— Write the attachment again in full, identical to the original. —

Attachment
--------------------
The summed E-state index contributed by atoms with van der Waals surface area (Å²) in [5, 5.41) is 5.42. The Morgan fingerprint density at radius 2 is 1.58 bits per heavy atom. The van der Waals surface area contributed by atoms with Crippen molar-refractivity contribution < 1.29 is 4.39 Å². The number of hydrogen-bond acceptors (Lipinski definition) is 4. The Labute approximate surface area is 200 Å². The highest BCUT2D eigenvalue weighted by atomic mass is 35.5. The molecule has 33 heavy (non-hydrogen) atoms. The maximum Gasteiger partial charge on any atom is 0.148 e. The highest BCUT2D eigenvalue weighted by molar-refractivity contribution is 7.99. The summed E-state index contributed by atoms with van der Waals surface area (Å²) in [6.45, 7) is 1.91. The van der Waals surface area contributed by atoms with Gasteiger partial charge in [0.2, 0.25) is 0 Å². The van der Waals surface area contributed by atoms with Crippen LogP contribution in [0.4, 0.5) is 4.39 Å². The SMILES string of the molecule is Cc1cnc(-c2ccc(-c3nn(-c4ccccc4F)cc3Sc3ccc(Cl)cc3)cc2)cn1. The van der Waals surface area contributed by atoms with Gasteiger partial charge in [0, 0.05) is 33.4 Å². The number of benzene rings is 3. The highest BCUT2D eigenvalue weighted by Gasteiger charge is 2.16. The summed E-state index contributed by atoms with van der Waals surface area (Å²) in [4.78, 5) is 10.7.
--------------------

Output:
The summed E-state index contributed by atoms with van der Waals surface area (Å²) in [5, 5.41) is 5.42. The Morgan fingerprint density at radius 2 is 1.58 bits per heavy atom. The van der Waals surface area contributed by atoms with Crippen molar-refractivity contribution < 1.29 is 4.39 Å². The number of hydrogen-bond acceptors (Lipinski definition) is 4. The Labute approximate surface area is 200 Å². The highest BCUT2D eigenvalue weighted by atomic mass is 35.5. The molecule has 33 heavy (non-hydrogen) atoms. The maximum Gasteiger partial charge on any atom is 0.148 e. The highest BCUT2D eigenvalue weighted by molar-refractivity contribution is 7.99. The summed E-state index contributed by atoms with van der Waals surface area (Å²) in [6.45, 7) is 1.91. The van der Waals surface area contributed by atoms with Gasteiger partial charge in [0.2, 0.25) is 0 Å². The van der Waals surface area contributed by atoms with Crippen LogP contribution in [0.4, 0.5) is 4.39 Å². The SMILES string of the molecule is Cc1cnc(-c2ccc(-c3nn(-c4ccccc4F)cc3Sc3ccc(Cl)cc3)cc2)cn1. The van der Waals surface area contributed by atoms with Gasteiger partial charge in [0, 0.05) is 33.4 Å². The number of benzene rings is 3. The highest BCUT2D eigenvalue weighted by Gasteiger charge is 2.16. The summed E-state index contributed by atoms with van der Waals surface area (Å²) in [4.78, 5) is 10.7.